The only good use for a fence, in my opinion, is for leaning on while watching your kid play team sports in the sunshine in a field behind a school. My daughter, at 13, is of an age when she doesn’t want her parents hanging around, even to witness her moments of glory, but as I keep telling her, watching the game is the parents’ reward. It isn’t about winning the game, losing the game, or tall gold trophies, it’s standing there watching the kids play that is our prize.
My daughter has always appeared to have the makings of a true athlete, and she moved from her old and beloved hippie-dippie academy over to East Hampton Middle School in the fall specifically so that she could get a start in team sports. It hasn’t been a banner year for kids who want to slip on a jersey and hit the turf for the home squad, obviously, but the governor lifted the ban on “high risk sports” back in February and last week was Nettie’s day in the sun: her first-ever soccer season, and in her third-ever-in-her-life soccer game, she scored two goals against Hampton Bays — poor Hampton Bays! — in quick succession. There were high-fives and she was hugged up into the air with bravado by her teammates, who chanted her name like a taunt against the opponents, “Net-tie! Net-tie! Net-tie!”
Draped over the chain-link fence at John Marshall, I discovered soccer-mom-ing as the best half-hour break from another dreary and weary pandemic-era workday, listening to the other madres — all of them Latinas, as is the entire middle-school soccer team, save Nettie — shout encouragement in Spanish: “Corre, corre!”
Other than this use for fences, I’m against them.
It seems to me that the 21st century emblem of America is not the chemically assisted green-grass lawn of the 1950s but the ugly stockade fence.
In America, most homeowners don’t use them to keep creatures in or keep creatures out, but to mark off their territory, to defend their property with a sort of silent suburban belligerence — like the stone curtain wall surrounding the castle keep.
I’m surprised to find myself admitting out loud that any sort of parking-lot innovation is an improvement over a previous parking-lot situation, but when the old chain-link fence was torn down beside the Reutershan Parking Lot a few weeks ago, it made the whole area decidedly less grim. Now we can see the green playing fields in Herrick Park.
Let more fences fall. That is my rallying cry.
Okay, listen, I know that homeowners with green thumbs do actually need and require tall fences to protect their flower beds from the deer, but generally the Long Island household fence does not serve a truly useful purpose. We are not cowpokes. We are not ranchers. The cattle are not going to stray. Fences along the property line are usually a sign of ownership, that’s all.
Nothing wrong with a split-rail fence whose main purpose is to grow roses along, or a picket fence of hip height, the classic sort you see at Home, Sweet Home Museum. A picket fence or split-rail is see-through. They don’t block the view at all; check out what I mean the next time you drive by the South End Burying Ground. It’s not a vista-blocker or neighbor’s face-slapper.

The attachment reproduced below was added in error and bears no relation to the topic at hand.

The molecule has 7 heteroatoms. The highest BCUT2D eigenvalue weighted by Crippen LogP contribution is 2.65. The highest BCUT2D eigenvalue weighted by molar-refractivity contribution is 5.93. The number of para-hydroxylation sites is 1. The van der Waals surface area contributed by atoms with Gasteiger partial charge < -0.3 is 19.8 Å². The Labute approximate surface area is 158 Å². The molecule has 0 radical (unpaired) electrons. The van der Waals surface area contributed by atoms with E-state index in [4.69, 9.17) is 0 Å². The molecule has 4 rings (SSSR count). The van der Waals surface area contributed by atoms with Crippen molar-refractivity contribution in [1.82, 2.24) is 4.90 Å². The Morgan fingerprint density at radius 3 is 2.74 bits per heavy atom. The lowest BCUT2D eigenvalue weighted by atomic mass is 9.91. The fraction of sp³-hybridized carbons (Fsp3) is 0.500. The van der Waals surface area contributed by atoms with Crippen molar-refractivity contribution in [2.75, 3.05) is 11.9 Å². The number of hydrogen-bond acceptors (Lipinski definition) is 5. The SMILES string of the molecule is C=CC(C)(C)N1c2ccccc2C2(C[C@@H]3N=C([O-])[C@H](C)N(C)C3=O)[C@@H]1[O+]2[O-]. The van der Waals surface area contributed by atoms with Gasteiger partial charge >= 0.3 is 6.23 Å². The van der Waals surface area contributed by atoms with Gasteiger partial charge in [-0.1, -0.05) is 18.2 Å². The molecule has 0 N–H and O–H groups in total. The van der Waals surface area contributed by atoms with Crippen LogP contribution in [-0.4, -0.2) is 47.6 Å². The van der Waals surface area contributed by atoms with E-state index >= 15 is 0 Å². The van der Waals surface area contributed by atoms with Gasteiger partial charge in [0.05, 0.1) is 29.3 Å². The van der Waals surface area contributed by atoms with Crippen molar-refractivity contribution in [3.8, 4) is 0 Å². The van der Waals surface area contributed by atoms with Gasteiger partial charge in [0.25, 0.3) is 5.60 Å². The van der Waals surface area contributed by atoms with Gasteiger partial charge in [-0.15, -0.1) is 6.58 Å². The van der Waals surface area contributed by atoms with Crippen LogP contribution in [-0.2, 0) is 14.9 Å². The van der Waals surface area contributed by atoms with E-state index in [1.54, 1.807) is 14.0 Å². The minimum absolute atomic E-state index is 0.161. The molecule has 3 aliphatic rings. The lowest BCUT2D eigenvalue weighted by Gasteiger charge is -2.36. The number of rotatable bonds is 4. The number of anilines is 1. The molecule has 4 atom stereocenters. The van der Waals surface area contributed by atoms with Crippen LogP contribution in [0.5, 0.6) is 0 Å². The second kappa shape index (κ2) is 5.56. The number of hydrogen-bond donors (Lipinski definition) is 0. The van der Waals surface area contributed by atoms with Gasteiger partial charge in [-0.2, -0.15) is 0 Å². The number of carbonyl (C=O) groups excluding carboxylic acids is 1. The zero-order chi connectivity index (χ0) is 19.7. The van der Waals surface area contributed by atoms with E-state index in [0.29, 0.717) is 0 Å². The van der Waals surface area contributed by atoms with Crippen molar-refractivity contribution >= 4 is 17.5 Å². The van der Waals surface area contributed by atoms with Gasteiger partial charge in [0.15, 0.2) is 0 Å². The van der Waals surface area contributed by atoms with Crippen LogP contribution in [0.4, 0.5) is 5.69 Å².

My land-use Dislike List, with stockade at the top, also features “oversize gates at the ends of driveways” and “Belgian paving blocks.” I’m a terrible curmudgeon and my opinions here are stepping over the penalty line of offensive, I know. We don’t have to dive deep into these admittedly rather absurd prejudices, but suffice it to say that I believe a driveway of crushed shells, like they have at Mulford Farm, is nicer; or an unpaved, dirt driveway like you still see on Prince Edward Island, or, if needs must, white pebbles. The now-ubiquitous Belgian block looks like it belongs at a burgermeister’s townhouse in Bruges.
Fences top the Dislike List because they clutter up the vista. Did you know that a century ago you could see the ocean dunes at Egypt Beach from Main Street? Every time a new privacy fence or screen of tall spruce trees goes up, it shortens the public’s common lines of sight.
Personally, I believe humans take deep-rooted, primal pleasure in a long, wide, barrier-free view that rolls out to the horizon because of something innate in our DNA. (See: Bruce Chatwin’s “The Songlines” and his theories on the urge of early mankind to ramble across open meadows and savannas.)
Rhetorical question: What are the most appealing views in the Village of East Hampton? The ocean beach, of course, where you can look out over the endless horizon and inhale and exhale freely, but also — think about it, it’s a bit funny — the golf course on Dunemere Lane, which has been left in a state of mock-agricultural openness by the good offices of the Maidstone Club.
The Maidstone Club — an institution that is our most famous local symbol of elitism and exclusion, whether or not that reputation is merited (and don’t send letters to the editor, I’m not saying it is!) — has maintained the last tiny postage-stamp scrap of open vista in the village. Of course, we nonmembers cannot step across those greenways.
The British, on the other hand, have a culturally ingrained belief that private property shouldn’t mean an end to the people’s free transit across the countryside. They have a tradition of preserving the right to open rambling and walking along traditional paths and trails. It has not escaped notice that among those who have done the most to preserve the right to open rambling are the British royal family, owners of vast swaths of land: Charles and his mother actively encourage the common people to walk all over Balmoral and the Duchy of Cornwall.
Maybe when you hold the utmost privilege, own the most impressive sweeps of land, you don’t feel the need to put up a stockade or row of spruces to make sure everyone else knows what’s yours.